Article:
Barely a year goes by without some major developments being seen in the world of gaming. Take last year for example, with Pokemon Go’s revolutionary use of augmented reality helping it rack up a mind-blowing 75 million downloads within days of its launch. You can even look at more recent developments too, with Nintendo taking consoles in a new hybrid direction with the Switch.

All in all, the present and future of gaming is looking pretty rosy indeed. However, despite all of the innovation we see, don’t you occasionally get nostalgic for the days when playing games was a little bit more old-school? It is hard to say where such nostalgia comes from, but it probably relates to the happy memories that we link to our experiences of discovering video games for the first time. Who can forget the excitement of discovering Goldeneye on the Nintendo 64 back in 1995? Or even that moment at a friend’s house when they introduced you to the wacky world of Super Monkey Ball on the GameCube in 2001?

Going Retro

For many of us, our urges to experience a little bit of old-school action tend to be satisfied in a couple of simple ways. Emulators such as MAME may not be perfect (depending on the platform they’re emulating) but offer a reasonable level of enjoyment, while it is always exciting when classics are re-released either on iOS and Android or through sites such as Valve Corporation’s video game platform, Steam. A series of games paying tribute to more classic titles can also be found on some online casinos too, with Betway Casino offering slot games based on the earliest Tomb Raider titles alongside more old-school slot designs such as Retro Reels, for a hint of the nostalgic. It’s not unusual for video game creators to pay tribute to retro themes and styles, with titles such as Hi-Viz for iOS and cult hit Spelunky, originally released for PC in 2008 but subsequently available on Xbox and Playstation, for instance.

However, for some people this type of experience is simply not enough – they need to play classic games in a classic setting on a classic system. This is why retro gaming has become a huge proposition in its own right. According to research from Mintel, 17 percent of adults in the US now own an old Nintendo console such as the Nintendo 64, with a similar number also having previous models of the PlayStation or Xbox. While you would immediately think that such numbers simply relate to older generations not wanting to let go of their gaming glory days, other figures suggest this isn’t the case. A third of people within the 18-24 demographic, who would have been too young to have played on some of the systems when they were first launched, also own older consoles. With gamers both young and old seeking the chance to enjoy a more retro type of gaming, it is unsurprising to see gaming companies releasing new products to meet their demands.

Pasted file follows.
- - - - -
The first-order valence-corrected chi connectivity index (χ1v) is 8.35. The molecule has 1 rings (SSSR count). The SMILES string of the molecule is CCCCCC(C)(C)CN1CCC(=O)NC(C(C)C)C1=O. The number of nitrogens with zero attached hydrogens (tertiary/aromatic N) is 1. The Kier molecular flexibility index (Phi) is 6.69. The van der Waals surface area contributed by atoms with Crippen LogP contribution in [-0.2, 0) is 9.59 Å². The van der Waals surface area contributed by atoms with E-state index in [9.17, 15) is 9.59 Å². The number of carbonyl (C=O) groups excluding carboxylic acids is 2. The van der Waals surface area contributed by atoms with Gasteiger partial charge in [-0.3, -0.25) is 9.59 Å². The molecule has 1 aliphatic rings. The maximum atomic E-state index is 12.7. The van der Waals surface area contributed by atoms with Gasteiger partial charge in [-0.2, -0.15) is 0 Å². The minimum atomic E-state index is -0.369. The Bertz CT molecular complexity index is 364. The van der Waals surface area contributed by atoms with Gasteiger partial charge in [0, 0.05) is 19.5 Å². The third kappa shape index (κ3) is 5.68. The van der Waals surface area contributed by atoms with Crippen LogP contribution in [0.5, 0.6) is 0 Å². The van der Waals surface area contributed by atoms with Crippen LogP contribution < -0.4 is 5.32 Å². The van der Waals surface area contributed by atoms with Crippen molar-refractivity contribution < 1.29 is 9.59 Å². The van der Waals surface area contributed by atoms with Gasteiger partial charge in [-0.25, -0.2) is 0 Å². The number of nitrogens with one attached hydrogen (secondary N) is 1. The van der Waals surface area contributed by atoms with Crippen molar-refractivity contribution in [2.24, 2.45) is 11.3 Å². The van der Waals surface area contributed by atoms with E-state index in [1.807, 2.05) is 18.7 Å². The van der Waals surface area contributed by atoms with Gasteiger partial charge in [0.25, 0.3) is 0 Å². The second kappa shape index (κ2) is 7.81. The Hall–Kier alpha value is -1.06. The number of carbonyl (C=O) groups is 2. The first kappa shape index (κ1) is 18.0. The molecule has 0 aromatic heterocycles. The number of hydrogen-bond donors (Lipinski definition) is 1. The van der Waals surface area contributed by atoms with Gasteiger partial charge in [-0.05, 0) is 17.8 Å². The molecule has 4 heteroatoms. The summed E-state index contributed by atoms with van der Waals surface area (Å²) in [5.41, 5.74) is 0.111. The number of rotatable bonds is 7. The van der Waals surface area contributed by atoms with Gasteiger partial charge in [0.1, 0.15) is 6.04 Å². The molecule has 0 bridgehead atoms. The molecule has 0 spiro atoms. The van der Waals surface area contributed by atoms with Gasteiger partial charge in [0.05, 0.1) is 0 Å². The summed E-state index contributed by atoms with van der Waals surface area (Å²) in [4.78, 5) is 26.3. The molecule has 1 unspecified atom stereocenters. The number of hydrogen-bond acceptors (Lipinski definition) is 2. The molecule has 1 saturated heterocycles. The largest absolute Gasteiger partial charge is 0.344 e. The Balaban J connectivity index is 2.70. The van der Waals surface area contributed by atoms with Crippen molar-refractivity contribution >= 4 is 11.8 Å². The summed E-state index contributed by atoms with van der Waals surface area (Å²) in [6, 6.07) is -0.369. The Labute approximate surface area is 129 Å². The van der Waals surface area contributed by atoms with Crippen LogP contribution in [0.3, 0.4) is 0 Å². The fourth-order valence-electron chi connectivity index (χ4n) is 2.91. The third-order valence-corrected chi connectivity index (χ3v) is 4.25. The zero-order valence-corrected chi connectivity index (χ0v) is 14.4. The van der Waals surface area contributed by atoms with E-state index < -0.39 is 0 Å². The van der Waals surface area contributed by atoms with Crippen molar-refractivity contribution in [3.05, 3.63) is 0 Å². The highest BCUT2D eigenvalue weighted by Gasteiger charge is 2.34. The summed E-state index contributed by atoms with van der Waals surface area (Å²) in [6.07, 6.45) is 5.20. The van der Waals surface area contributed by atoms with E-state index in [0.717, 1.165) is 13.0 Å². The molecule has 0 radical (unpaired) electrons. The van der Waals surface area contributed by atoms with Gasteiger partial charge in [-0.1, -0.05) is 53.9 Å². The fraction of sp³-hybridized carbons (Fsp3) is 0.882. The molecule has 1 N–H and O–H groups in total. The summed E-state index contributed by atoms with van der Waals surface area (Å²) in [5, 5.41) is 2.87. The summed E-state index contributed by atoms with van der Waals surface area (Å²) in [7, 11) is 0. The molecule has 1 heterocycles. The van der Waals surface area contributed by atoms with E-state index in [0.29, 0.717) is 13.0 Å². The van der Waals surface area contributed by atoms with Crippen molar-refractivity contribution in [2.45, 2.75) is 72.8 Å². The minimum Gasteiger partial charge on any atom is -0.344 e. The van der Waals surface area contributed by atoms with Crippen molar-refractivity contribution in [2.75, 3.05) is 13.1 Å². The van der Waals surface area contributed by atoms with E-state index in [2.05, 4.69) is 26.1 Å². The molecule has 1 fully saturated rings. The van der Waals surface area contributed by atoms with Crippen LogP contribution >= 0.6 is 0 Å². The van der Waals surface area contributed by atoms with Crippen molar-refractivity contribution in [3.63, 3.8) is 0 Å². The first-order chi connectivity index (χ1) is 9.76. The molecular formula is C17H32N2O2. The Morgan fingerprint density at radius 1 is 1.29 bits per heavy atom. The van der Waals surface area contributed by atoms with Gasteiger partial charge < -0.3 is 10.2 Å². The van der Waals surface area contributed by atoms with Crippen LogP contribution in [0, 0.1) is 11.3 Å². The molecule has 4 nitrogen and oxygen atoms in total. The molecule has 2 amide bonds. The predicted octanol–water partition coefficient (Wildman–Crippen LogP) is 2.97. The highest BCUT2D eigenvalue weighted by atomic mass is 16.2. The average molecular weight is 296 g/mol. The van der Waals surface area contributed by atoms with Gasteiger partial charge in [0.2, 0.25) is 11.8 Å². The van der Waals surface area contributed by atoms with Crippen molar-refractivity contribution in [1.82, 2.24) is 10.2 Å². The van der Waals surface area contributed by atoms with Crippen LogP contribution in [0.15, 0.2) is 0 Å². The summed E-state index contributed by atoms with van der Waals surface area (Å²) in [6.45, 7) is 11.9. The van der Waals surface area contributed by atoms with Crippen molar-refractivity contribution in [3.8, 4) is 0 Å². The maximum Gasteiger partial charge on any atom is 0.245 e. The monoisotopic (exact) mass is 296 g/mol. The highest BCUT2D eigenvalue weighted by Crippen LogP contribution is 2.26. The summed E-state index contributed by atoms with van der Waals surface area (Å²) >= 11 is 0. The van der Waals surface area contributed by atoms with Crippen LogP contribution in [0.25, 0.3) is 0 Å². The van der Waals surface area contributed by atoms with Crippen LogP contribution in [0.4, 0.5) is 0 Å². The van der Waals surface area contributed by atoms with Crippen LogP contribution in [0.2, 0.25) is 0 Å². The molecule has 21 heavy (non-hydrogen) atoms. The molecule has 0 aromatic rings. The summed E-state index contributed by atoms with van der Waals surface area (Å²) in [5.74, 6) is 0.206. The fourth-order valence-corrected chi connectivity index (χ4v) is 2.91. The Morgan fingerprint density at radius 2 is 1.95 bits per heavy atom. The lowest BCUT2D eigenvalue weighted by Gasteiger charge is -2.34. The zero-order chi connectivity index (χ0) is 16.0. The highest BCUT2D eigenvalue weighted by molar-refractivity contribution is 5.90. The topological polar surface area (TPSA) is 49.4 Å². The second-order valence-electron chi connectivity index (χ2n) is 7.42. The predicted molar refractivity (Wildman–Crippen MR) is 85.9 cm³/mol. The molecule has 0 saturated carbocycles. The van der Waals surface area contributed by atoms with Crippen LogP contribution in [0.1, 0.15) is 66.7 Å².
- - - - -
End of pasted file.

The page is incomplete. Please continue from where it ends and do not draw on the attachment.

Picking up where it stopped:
NT Mini vs NES Classic Mini

One of the latest to hit the market is the Analogue NT Mini, a console system created for those with an obsession for the 8-bit cartridge era of Nintendo. Released at the end of January 2017 to almost universal acclaim, the system has been described by industry experts as a true arch-rival to Nintendo’s own recent retro gaming release the NES Classic Mini. In fact, there is even the suggestion that it surpasses it in a number of ways.

Looking at the NES Classic Mini first, it retails at just $60 and for that cash you get a smaller version of the classic console which Nintendo debuted back in 1986. Designed to be plugged into your TV, it comes with 30 pre-loaded games including much-loved titles such as Super Mario Bros, Donkey Kong, The Legend of Zelda, Bubble Bobble and Pacman. The system also features display modes such as CRT filter which generates old TV scan lines for an authentic experience, a 4:3 screen ratio and a HDMI cable for a 60Hz display.

While that sounds like a reasonable package, many have argued that the Analogue NT Mini has in fact taken matters to a whole new level. Although it is significantly more experience at $449, there is an argument that you certainly get more bang for your buck for that extra cost. Designed to be 20 per cent smaller than the original NT, the NT Mini is compatible with the NES and Famicom Disk system and all of the relevant accessories. This means that, rather than simply playing 30 games, owners of the device have the option to play up to 2,000 different titles if they’re able to get their hands on them.

The system also offers dual output of 1080p via HDMI alongside analogue video signals, while there are also a range of options to tweak the screen display in order to get the retro experience that you are looking for. It is also built on FPGA hardware which has been engineered to provide the best possible NES experience. Furthermore, even on a basic playability level, it challenges the NES Classic Mini, as the controllers provided with it are wireless rather than corded. It is a minor difference, but definitely something which many gamers are likely to benefit from.

In Rude Health

When the specifications of both machines are taken into account, it is probably fair to argue that the NES Classic Mini may be best suited to the more occasional gamer while the NT Mini is for absolute purists and retro gaming enthusiasts. However, it is important to note that with stock of the NES Classic Mini often being hard to find, many people may simply opt to invest in an NT Mini due to its availability.

Ultimately, regardless of which console ultimately wins this specific battle, the interest and enthusiasm generated by the systems shows that retro gaming is in rude health. If you ever find yourself bored with your VR headset or sick of your Switch, you could do a lot worse than taking your gaming back a few years to rediscover much simpler pleasures.